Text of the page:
Smart contracts help parties exchange money, property, shares, or anything of value in a transparent, conflict-free way while avoiding the services of a middleman.
A way to describe smart contracts is to compare the technology to a vending machine. Ordinarily, you would go to a lawyer or a notary, pay them, and wait for a contract to be written. With smart contracts, you simply drop a bitcoin into the "vending machine" (i.e. ledger), and your escrow, document, or whatever you are buying drops into your account. More so, smart contracts not only define the rules and penalties around an agreement in the same way that a traditional contract does, but also automatically enforces those obligations.
Here’s what smart contracts give you:
Autonomy – You’re the one making the agreement; there’s no need to rely on a broker, lawyer or other intermediaries to confirm.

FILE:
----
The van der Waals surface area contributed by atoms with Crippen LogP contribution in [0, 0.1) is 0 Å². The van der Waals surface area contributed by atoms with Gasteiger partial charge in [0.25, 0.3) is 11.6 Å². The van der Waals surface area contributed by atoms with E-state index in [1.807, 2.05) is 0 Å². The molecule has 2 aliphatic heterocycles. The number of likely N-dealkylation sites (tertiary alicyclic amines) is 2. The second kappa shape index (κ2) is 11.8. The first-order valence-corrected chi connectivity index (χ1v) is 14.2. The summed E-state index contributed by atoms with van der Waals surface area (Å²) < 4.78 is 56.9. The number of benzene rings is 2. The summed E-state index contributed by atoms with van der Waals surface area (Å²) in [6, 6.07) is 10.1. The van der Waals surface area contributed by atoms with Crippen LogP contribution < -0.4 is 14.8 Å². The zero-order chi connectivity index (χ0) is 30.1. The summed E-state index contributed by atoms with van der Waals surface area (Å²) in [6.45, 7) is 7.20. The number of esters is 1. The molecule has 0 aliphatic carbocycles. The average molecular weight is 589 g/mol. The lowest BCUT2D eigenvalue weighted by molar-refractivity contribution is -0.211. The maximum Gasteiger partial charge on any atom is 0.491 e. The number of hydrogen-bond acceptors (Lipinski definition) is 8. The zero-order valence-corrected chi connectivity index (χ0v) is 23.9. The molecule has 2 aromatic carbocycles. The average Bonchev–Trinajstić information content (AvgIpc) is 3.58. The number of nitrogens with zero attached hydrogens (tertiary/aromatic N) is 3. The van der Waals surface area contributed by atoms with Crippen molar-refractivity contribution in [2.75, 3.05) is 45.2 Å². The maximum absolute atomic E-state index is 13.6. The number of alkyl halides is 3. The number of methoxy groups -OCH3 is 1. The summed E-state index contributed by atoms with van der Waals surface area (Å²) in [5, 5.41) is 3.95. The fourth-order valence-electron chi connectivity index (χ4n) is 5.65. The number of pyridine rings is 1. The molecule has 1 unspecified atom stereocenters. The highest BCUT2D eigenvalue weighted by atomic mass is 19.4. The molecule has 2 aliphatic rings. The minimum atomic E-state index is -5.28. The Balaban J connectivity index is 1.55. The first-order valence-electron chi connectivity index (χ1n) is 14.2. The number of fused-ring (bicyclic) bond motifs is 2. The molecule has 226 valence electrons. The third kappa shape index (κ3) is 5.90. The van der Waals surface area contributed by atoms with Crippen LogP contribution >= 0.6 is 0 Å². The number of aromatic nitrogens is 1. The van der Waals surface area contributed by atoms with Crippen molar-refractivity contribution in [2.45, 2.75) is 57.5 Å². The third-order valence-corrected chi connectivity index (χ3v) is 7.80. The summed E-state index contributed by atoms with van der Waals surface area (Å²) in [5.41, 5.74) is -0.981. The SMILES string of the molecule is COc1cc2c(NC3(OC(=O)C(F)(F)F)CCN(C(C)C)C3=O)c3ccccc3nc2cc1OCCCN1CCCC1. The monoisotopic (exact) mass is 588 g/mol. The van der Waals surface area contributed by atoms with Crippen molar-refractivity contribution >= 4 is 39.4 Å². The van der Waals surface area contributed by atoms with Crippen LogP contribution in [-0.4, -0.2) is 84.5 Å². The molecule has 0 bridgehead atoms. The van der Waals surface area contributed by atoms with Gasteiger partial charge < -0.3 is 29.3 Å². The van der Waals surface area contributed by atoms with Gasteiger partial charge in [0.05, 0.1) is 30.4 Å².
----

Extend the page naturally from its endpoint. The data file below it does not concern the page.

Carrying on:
Trust – Your documents are encrypted on a shared ledger. There’s no way that someone can say they lost it.
Backup – Imagine if your bank lost your savings account. On the blockchain, each and every one of your friends has your back. Your documents are duplicated many times over.
Safety – Cryptography, the encryption of websites, keeps your documents safe. There is no hacking as it would take significant resources to crack the code and infiltrate.
Speed – You’d ordinarily have to spend chunks of time and paperwork to manually process documents. Smart contracts use software code to automate tasks, thereby shaving days/hours off a range of business processes.
Savings – Smart contracts save you money since they knock out the presence of an intermediary. You would, for instance, have to pay a notary to witness your transaction.
Accuracy – Automated contracts are not only faster and cheaper but also avoid the errors that come from manually filling out heaps of forms.